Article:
I have become a rabid fan of the PBS mini-series Downton Abbey.  I purchased Season I and II and have watched all episodes repeatedly.  There are so many classic scenes and the story line is fascinating.  Of course, I’m such a fan of English Literature–Austen, Bronte, Dickens and this story is based in England during the years 1912-1920 (so far).  Season III gets underway in January of 2013 (I don’t know if I can wait that long!!!).

The story line, for those of you who don’t know it, depicts the English class system at its “finest.”  The plot is centered around the characters that live and work in a grand estate of Lord Grantham–the Lord & Ladyship, their three daughters and the Lord’s mother–The Dowager Countess of Grantham.  Of course, the story line also includes a cast of servants including the butler, head housekeeper, the lady’s maids, valets, cooks, etc.  I tell you all this in way of background for a classic quote by The Dowager Countess, played by Maggie Smith (Professor Minerva McGonagall in the Harry Potter series and the Reverend Mother in Sister Act).  In fact, you ought to have a look at someone’s top 10 quotes by her in this series.  I’m not sure if you’ll have the same appreciation for them if you haven’t watched the program, but I couldn’t stop laughing at most of them being familiar with her character.  She’s as sharp as they come and has a wit to match with anyone’s–and her sense of delivery is classic.  See that youtube video here:  Dowager Countess Quotes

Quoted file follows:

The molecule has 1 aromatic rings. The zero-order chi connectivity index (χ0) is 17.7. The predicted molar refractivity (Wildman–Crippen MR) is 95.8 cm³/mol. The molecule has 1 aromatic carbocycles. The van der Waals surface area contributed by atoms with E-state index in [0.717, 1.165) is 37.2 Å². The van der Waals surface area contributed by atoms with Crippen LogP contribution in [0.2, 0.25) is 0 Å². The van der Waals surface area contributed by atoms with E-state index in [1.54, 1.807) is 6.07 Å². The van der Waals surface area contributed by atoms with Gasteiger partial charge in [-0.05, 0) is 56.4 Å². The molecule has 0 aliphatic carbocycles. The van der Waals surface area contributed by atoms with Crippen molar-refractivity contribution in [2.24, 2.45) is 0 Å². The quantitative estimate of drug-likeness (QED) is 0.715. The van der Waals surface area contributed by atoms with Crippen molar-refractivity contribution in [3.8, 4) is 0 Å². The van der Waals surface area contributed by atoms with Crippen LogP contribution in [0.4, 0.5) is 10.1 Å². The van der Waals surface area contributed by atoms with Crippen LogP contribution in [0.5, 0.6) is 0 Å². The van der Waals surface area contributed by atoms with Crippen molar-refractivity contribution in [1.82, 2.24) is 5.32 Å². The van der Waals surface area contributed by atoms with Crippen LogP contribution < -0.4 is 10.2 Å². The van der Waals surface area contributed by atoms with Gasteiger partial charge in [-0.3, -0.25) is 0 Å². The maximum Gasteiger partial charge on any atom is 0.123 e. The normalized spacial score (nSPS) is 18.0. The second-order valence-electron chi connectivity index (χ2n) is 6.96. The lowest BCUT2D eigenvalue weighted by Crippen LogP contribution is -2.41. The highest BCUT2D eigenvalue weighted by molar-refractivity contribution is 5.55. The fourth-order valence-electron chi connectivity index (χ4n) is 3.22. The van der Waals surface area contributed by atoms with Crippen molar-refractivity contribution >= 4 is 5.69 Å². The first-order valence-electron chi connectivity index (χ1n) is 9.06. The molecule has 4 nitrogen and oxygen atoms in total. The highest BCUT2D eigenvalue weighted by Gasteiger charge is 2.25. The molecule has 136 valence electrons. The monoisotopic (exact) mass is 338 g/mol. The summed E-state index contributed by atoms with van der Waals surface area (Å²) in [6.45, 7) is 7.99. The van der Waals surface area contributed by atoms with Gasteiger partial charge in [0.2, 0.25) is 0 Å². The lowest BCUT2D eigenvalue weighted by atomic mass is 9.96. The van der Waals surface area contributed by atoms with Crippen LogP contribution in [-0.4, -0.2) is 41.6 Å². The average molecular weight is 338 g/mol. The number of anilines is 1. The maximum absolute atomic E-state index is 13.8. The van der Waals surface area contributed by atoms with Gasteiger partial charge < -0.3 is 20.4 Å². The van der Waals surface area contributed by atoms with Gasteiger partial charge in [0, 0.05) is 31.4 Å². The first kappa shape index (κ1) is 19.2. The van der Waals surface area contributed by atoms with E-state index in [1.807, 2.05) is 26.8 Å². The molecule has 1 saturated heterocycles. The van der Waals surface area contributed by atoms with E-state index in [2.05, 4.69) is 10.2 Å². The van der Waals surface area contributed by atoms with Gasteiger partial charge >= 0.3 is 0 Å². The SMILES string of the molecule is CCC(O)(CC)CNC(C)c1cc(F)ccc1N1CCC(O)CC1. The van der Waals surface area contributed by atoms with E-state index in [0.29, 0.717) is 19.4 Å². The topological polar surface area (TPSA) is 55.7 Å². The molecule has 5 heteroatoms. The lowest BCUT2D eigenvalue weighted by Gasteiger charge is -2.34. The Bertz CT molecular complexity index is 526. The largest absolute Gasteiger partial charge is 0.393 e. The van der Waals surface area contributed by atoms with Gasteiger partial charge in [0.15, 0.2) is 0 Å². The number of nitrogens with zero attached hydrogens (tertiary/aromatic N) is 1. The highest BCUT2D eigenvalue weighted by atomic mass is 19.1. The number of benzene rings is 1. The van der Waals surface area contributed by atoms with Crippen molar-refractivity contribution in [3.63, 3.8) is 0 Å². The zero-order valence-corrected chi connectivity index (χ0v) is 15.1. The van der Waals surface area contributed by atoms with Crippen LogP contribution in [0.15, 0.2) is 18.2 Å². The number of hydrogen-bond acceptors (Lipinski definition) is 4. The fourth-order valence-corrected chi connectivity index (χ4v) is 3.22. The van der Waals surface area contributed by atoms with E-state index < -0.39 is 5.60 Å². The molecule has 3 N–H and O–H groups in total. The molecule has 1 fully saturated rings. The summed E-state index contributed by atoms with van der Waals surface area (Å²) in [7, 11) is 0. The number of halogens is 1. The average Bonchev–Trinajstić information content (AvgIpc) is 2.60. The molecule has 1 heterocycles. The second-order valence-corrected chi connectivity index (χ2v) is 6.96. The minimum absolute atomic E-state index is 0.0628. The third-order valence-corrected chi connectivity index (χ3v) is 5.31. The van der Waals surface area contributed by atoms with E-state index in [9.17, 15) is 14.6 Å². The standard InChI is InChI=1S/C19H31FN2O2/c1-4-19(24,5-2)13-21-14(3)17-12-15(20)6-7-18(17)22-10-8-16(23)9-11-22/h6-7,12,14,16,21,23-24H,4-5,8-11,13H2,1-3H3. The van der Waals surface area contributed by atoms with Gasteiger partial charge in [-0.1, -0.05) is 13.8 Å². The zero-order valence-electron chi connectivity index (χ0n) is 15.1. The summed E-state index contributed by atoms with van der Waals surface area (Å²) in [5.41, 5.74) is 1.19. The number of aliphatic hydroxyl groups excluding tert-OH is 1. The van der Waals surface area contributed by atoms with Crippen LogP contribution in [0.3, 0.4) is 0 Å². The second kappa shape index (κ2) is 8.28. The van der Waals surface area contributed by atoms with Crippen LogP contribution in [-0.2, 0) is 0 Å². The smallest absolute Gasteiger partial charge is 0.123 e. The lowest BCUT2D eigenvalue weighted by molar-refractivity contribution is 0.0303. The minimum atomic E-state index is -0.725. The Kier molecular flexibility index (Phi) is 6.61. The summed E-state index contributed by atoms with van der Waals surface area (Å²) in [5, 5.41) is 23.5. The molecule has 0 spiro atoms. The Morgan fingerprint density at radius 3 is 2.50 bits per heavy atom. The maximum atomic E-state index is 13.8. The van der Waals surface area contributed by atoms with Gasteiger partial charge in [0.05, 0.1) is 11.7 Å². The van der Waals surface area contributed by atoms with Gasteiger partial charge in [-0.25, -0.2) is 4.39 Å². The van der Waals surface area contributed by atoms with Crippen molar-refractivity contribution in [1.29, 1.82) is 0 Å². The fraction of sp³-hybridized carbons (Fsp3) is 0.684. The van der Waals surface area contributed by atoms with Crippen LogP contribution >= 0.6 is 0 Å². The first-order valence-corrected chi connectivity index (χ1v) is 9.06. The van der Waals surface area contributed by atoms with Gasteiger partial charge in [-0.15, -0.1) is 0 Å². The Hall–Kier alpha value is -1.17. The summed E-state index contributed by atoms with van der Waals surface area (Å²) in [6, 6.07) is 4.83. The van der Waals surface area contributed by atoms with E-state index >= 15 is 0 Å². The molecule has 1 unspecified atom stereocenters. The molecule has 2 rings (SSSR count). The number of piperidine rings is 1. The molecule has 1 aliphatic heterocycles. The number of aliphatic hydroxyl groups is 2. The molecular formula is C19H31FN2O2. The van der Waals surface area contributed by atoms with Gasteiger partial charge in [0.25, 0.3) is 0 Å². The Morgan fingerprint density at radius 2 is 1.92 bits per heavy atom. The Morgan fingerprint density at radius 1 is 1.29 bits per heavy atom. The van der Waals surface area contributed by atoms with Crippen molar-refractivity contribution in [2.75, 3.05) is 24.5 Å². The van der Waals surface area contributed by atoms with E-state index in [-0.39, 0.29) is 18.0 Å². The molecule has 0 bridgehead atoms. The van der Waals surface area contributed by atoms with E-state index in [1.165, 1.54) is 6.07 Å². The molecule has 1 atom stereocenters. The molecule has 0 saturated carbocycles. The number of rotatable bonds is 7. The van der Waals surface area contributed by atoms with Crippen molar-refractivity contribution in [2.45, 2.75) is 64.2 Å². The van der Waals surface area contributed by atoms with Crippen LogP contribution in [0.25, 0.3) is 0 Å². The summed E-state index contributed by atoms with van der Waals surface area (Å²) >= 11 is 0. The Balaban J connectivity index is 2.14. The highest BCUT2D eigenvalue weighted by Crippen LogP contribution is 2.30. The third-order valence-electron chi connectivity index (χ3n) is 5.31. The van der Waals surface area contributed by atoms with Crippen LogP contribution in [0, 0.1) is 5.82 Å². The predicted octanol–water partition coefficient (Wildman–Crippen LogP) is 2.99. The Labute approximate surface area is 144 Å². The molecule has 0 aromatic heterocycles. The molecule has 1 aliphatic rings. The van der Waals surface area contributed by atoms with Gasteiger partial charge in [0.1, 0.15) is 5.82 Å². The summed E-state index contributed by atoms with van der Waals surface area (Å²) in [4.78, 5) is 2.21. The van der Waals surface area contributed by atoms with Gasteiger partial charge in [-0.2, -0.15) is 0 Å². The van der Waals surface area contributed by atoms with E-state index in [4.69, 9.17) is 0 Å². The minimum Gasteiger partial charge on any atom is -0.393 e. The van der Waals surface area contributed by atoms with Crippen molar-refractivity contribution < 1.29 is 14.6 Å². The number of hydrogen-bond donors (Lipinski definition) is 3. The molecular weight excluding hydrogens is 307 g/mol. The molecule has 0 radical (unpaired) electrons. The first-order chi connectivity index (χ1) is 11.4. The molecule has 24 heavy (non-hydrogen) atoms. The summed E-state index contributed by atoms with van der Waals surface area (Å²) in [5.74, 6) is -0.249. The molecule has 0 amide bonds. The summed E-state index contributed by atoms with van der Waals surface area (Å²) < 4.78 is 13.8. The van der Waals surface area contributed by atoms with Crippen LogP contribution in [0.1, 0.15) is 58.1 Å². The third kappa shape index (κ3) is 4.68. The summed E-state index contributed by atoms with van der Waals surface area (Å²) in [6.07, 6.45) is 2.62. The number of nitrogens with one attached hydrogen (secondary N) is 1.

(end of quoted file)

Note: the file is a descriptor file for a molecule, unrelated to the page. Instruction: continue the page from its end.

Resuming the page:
Anyway, during the second season, World War I is winding down but two of the series characters are wounded–the one, unfortunately, fatally.  The Dowager Countess and one of the daughters is meeting with the doctor to secure his transfer back to Downton Abbey–essentially to die at home.  The soldier’s father is there visiting with him while the doctor, the Dowager Countess, and the daughter discuss his prognosis.  The soldier’s father joins them in conversation maintaining hope of him getting better and remaining oblivious to the severity of his son’s prognosis.  When the doctor deigns to discourage him, the countess interrupts and says, “I shouldn’t worry too much.  We’ll know much more when he’s rested.”  When the father returns to his son’s bedside, Maggie Smith’s character says to the doctor, “See sometimes we must let the blow fall by degrees.  Give him time to find the strength to face it.”  She was telling the doctor to “Let it Be.”

“We must let the blow fall by degrees.”  We can’t absorb it all when bad things happen.  We can’t understand why.  We search for answers but often come up empty when we are in the midst of dealing with crisis or tragedy.  “Give him time to find the strength to face it.”  I suppose this is why.  We summon strength through friends, faith, family, and/or our own reserves to deal with life’s difficulties as they occur.  And we grow stronger as a result…preparing us for more loss as life moves on.  We need a time period to “Let it Be.”

Rohr talks in Falling Upward about not being able to fast forward through the first half of life to move into the more spiritually mature second half.  We wouldn’t have the sea legs, the strength or the perspective to do it if we hadn’t had first half of life striving and successes.  “We must let the blow fall by degrees.”  Classic “let it be.”


The Right Honourable Tony Blair was an enchanting speaker at our local chamber event; I could sit and listen to that British accent all night long.   But, I really was paying attention and he said some interesting things.